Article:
“Blessed are the peacemakers, for they shall be called daughters and sons of God.”
I begin this day with a confession that I daresay most of you would voice also. I detest partisan politics. Partisan politics, regardless of the side of the aisle on which one may find themselves, is a selfishness that divides, wounds, and even destroys. It maddens me in these critical days of the coronavirus outbreak that some of our politicians invest so much time hammering at one another, seeking to get their way. Can’t we all just get along right now, and pull together for the world’s sake? President John F. Kennedy’s words seem to be most instructive: “Let us not seek the Republican answer or the Democratic answer, but the right answer. Let us not seek to fix the blame for the past. Let us accept our own responsibility for the future.”
Lest I become arrogantly judgmental about national politics, there is also the partisanship that affects denominations and congregations. I mean, it hasn’t been all that long since we Baptists couldn’t get along, so we split into groups. And even in local congregations, this sectarianism can destroy fellowship. A word from a pulpit or one exchanged at a business meeting can have such a devastating effect that people are pushed away from each other rather than being drawn to one another.
But with all that noted, I think the beatitude today is much more personal. Where is it that I need to go to actually make the peace? With whom do I need to visit to make the peace? This beatitude is not in the least bit easy, and yet it is very much necessary. Jesus didn’t ask us to keep the peace; he called on us to make the peace. This verse is a prime example of spiritual activism.
The parable we call the “Prodigal Son” is a good example of this. Can we not see the father’s intent, on being love, making peace with both of his sons? I love the way moviemaker Franco Zeffirelli uses this parable in his epic, Jesus of Nazareth. He has Jesus tell the story at a gathering of the disciples, where Matthew and Peter have been at odds with one another. As the story unfolds, both characters come to the realization that the Kingdom is far greater than themselves or the partisan ways that they see things.
I remember an exhibit in President Carter’s Museum in Atlanta that relates some of the events of the peace accord hammered out between Israel’s Menachim Begin and Egypt’s Anwar Sadat. One powerful piece of information that I learned was that at one point in the negotiations Begin had decided that it wasn’t going to work, and he and his entourage were packing to leave. Carter, upon hearing this, went to Begin’s cottage to plead with him to stay. Begin was adamant. No way. He would look like a fool. His people weren’t ready for that. Then, Carter pulled out a picture and showed it to Begin. The picture was of Begin’s grandchildren. Carter said, “Menachim, you have to stay, not for your peace as much as the peace for your grandchildren and other grandchildren.” It was the pivotal moment that turned everything toward an eventual peace agreement.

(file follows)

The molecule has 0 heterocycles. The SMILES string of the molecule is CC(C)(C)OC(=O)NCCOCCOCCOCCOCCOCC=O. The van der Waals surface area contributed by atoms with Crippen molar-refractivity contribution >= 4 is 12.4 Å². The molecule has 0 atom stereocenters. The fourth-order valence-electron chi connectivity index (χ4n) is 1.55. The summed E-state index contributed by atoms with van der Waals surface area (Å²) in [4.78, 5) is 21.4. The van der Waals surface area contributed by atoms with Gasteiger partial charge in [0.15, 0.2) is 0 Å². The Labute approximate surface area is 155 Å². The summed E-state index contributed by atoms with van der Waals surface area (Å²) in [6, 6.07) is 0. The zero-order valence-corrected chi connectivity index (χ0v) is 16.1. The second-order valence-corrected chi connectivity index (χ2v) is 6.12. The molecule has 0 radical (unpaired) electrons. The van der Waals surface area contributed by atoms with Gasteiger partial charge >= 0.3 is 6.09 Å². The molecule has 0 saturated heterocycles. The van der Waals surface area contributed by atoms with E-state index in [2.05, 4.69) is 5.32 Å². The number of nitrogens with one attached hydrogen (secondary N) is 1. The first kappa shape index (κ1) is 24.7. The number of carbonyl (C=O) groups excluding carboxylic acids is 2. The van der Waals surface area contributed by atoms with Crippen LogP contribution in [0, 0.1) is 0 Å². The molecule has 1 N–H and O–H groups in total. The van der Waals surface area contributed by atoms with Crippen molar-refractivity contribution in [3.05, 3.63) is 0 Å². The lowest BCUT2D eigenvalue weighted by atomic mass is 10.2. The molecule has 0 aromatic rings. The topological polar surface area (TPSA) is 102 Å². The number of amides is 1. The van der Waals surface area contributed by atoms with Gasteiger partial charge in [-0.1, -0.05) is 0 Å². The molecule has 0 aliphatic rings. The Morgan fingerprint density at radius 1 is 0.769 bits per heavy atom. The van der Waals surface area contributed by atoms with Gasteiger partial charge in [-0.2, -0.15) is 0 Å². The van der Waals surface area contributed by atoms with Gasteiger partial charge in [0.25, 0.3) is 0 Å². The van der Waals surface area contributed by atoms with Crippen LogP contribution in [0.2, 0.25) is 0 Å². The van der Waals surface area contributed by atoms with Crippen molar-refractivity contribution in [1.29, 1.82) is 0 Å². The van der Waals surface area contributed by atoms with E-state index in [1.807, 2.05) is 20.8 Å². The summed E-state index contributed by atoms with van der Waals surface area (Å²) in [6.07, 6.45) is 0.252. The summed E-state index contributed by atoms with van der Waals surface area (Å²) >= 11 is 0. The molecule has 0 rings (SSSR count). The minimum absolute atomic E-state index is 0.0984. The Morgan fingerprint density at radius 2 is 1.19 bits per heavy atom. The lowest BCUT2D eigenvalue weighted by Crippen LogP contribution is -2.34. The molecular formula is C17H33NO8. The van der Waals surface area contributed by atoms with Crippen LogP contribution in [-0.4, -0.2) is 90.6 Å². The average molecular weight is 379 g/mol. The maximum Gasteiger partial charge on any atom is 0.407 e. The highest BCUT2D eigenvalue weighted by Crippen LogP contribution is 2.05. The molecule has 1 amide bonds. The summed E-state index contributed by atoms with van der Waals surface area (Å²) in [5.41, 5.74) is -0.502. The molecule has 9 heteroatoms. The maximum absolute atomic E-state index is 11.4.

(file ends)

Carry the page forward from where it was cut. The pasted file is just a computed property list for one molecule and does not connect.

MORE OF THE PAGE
Brené Brown, in one of her latest books, Braving the Wilderness, writes about the power of peacemaking. She talks about noting the difference between conflict resolution and conflict transformation. Conflict resolution goes back to a previous state of affairs, and has a connotation that there will most probably be a winner and a loser. Someone is right, and someone is wrong, and going back to the resolution may not make things peaceful. Dr. Brown suggests that conflict transformation sees things in a different way, a way where the emphasis isn’t on the rightness or wrongness of the past, but the opportunity of navigating the landscape of differences and disagreements by looking for a new way.
Today’s beatitude calls us to the difficult challenge of making peace. And it is in our efforts to make the peace that we understand that we are indeed children of God.
A Time of Reflection and Prayer:
- Today, take a few moments to consider someone with whom you need to make the peace. Who is it that makes your blood boil? What is it that makes your blood boil? What can you do to make things right in the eyes of God?
- Consider our church family. Is there anything or anyone who needs to be addressed in order for peace to come? Ask for God’s guidance to make that happen.
A Poem to Guide our Prayer: Maya Angelou’s “A Brave and Startling Truth,” (Dedicated to the hope for peace, which lies, sometimes hidden, in every heart.)
We, this people, on a small and lonely planet
Traveling through casual space
past aloof stars, across the way of indifferent suns
To a destination where all signs tell us
It is possible and imperative that we learn
A brave and startling truth
And when we come to it
To the day of peacemaking
When we release our fingers
From fists of hostility
And allow the pure air to cool our palms…
We, this people, on this small and drifting planet
Whose hands can strike with such abandon
That in a twinkling, life is sapped from the living
Yet those same hands can touch with such healing, irresistible tenderness
That the haughty neck is happy to bow
And the proud back is glad to bend
Out of such chaos, of such contradiction
We learn that we are neither devils nor divines…
When we come to it
We must confess that we are the possible
We are the miraculous, the true wonder of this world
That is when, and only when
We come to it.